May 30, 2014

EU's "Right to Have The Streisand Effect" Goes Live

Since I've at various times over the years expressed both my concerns and disgust for the "right to be forgotten" concept, e.g. "The "Right to Be Forgotten": A Threat We Dare Not Forget, I'm not going to rehash that discussion here and now. But a look at the ironic situation the EU censorship bureaucrats have created for themselves today, via the recent EU court ruling on this matter, is both amusing and instructive.

Google now has an "application" form up for EU residents who want to apply for search results removal. Using this form definitely does not guarantee that results will be removed, particularly if there is any public interest in those results.

But here's the best part. Results will only be removed for the EU country localized versions of Google. They will *not* (naturally, since thankfully the EU doesn't rule the world!) be removed from the main site itself.

Additionally, when results are removed from EU versions, the associated results pages will reportedly contain a notice to EU users that results were deleted (similar to the way copyright takedowns are handled now), and "Chilling Effects"-type reports will also reportedly be made.

The implications of this gladden my "right to be forgotten" hating heart. If you're an EU user searching for Joe Blow, and the EU has forced removal of a search result related to him on, say,, the warning notice informing you that results have been removed for that search give you an immediate cue that you might want to head over to to see what the EU censorship bureaucrats deemed unfit for your eyes. In essence, it's a built in Streisand Effect, courtesy of the EU itself! Before this, you might not even have noticed the result in question among other results for that search .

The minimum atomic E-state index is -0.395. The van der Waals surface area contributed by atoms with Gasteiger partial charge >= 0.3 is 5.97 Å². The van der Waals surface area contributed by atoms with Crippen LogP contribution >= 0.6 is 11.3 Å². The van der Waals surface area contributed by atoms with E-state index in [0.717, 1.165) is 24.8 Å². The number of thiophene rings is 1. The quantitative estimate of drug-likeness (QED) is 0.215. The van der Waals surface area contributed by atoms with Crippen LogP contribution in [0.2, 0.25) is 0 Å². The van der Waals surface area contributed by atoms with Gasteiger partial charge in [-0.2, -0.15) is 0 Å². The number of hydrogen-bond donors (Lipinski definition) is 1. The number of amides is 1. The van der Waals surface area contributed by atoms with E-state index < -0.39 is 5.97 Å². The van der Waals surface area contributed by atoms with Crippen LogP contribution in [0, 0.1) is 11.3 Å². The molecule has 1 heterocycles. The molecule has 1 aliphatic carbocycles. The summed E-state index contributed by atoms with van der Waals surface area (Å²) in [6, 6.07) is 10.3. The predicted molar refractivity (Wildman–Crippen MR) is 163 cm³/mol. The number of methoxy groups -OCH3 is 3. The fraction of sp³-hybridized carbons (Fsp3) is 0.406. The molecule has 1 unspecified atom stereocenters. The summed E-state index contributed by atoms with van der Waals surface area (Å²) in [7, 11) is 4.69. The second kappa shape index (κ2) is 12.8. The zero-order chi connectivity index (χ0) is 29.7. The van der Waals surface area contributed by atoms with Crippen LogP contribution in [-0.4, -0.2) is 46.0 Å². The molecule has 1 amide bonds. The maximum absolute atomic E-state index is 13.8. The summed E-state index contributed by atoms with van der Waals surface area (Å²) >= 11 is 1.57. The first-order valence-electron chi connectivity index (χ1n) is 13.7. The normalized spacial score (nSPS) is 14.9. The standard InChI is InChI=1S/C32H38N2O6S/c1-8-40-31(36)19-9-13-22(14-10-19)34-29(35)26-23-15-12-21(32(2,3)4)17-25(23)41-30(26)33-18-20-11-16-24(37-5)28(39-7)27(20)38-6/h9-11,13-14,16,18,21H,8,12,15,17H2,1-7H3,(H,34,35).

Not only that, but other search queries that happen to include the pages that were blocked for EU searches on that name will still apparently appear, even in the EU.

And of course, curious EU searchers who want to escape the local EU censorship regimes have various ways to reach the main, as do other users in censoring countries around the world: homepage access links, use of (No Country Redirect), or in more extreme cases proxies and VPNs.

Censorship in the Internet age is a hopeless endeavor, as the EU is about to discover.

Get your popcorn ready.

Be seeing you.

(I'm a consultant to Google. I'm speaking for myself, not for them.)

Posted by Lauren at 10:12 AM | Permalink
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